NEWARK, N.J. -- The chosen sat in the splendor of a hilltop cathedral, waiting for a spiritual chance of a lifetime -- to pray with Pope John Paul II.
The faithful stood in a misty rain in this gritty city, welcoming the pope in words and song. This, too, was a defining moment for those gathered in the shadows of Sacred Heart Cathedral.
"I've been blessed because I'm here today," said Ramona Jimenez, the mother of three children, who spent the day behind police barricades across the street from the cathedral, waiting for the pope's arrival.
"To me, when he comes to one place, he comes to the whole world," said Mother Mary Michael, a Carmelite nun who received special permission to leave her cloistered monastery to attend last night's evening prayer service with the pope.
For the 1,800 people seated inside the cathedral and the crowds gathered outside, the pope's visit provided a spiritual lift for the archdiocese's 1.3 million Catholics and a civic boost to one of America's most maligned and impoverished cities. The neighborhood surrounding Sacred Heart -- a soaring stone structure distinguished by its two diagonally set towers -- is beset by crime, drugs and graffiti.
"Unfortunately, the image of Newark, really since the riots (of 1967) has not yet recovered," said Monsignor George Trabold, the archdiocese director of development. "We really look upon the visit of the Holy Father and the attention given to Newark as a real boost and a chance to overcome those stereotypes."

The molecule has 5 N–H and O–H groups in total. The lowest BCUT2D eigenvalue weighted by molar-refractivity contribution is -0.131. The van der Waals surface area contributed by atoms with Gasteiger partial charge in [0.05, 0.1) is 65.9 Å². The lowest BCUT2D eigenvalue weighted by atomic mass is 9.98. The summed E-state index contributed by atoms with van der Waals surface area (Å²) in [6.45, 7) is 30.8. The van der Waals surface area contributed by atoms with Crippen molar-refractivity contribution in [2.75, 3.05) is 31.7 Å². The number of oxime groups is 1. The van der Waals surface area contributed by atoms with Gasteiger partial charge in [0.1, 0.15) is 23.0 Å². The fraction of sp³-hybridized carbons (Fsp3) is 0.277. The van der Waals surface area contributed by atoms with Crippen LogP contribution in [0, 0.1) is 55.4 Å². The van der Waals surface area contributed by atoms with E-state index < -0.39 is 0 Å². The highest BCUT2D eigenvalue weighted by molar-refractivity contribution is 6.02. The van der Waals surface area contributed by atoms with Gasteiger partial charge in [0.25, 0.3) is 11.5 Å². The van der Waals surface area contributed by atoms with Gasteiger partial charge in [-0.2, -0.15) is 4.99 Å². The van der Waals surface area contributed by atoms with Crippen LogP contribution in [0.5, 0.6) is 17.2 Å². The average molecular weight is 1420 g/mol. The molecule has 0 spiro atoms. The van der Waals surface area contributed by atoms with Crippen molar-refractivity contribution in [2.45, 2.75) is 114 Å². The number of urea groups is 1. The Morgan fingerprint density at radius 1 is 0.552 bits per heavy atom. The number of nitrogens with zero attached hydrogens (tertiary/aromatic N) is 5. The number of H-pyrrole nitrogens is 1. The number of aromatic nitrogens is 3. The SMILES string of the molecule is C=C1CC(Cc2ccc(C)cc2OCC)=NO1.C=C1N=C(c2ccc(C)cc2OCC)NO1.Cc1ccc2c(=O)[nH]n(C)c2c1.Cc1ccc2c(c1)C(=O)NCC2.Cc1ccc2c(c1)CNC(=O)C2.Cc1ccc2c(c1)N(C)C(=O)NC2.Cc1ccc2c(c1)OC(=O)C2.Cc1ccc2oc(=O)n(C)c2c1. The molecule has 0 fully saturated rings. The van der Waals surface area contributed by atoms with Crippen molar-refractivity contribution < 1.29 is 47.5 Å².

Yesterday, however, the streets and storefronts appeared tidy and clean. Sanitation crews dubbed "The Clean Team" spent the night and morning in the neighborhood, painting over graffiti on light poles and picking up trash from the streets.
But the true focus was on the pontiff and the opportunity to be in his presence.
"I want to catch a glimpse of the pope," said Manuel Losada, an interpreter for the Legal Aid Society, who arrived from the Bronx, N.Y., with his family. "The pope is the representative of Christ on Earth. He embodies the stability and immutability of the Catholic doctrine."
Mr. Losada was among dozens of Hispanic Catholics who lined the streets outside the cathedral and held home-made banners, welcoming the pope to America. They sang hymns in Spanish to the accompaniment of guitars, bongos and tambourines.
They brought their children and priests who weren't lucky enough to gain a seat among the clergy inside the cathedral. They waited hours for the pope's motorcade to arrive. But they were happy to wait.
"If they gave me a chance to go to see O. J., that trial, or to see the pope, I would come see the pope," said Nancy Zarajoza, 30, of Brooklyn, N.Y. "This is only one time in your life."
Sanitation worker Robert Brown added: "It's a great event. It shows the pope does care about the inner cities. That he doesn't just care about the big places, that he's the pope of all the people."
Street vendors sold buttons of the pope -- five different styles -- small wooden crosses that carried his picture, and yellow and white welcome flags.
Ms. Zarajoza and the others who stood outside the cathedral would get only a glimpse of the pope, as he stood in the bubble top of the white popemobile. They shouted "Viva La Papa" and a Spanish chant that translated as "John Paul II, We Love You!" They could watch the evening prayer service on a Jumbotron television screen erected across from the cathedral's main entrance.
Those inside the church also watched the pope's arrival and motorcade on two television screens positioned alongside the altar. The 2,000-seat church was filled with representatives from the archdiocese's 241 parishes, about 200 cloistered nuns and clergy, church dignitaries, state and local officials and members of President Clinton's Cabinet.
To enter the cathedral, people passed through metal detectors and were screened by the Secret Service.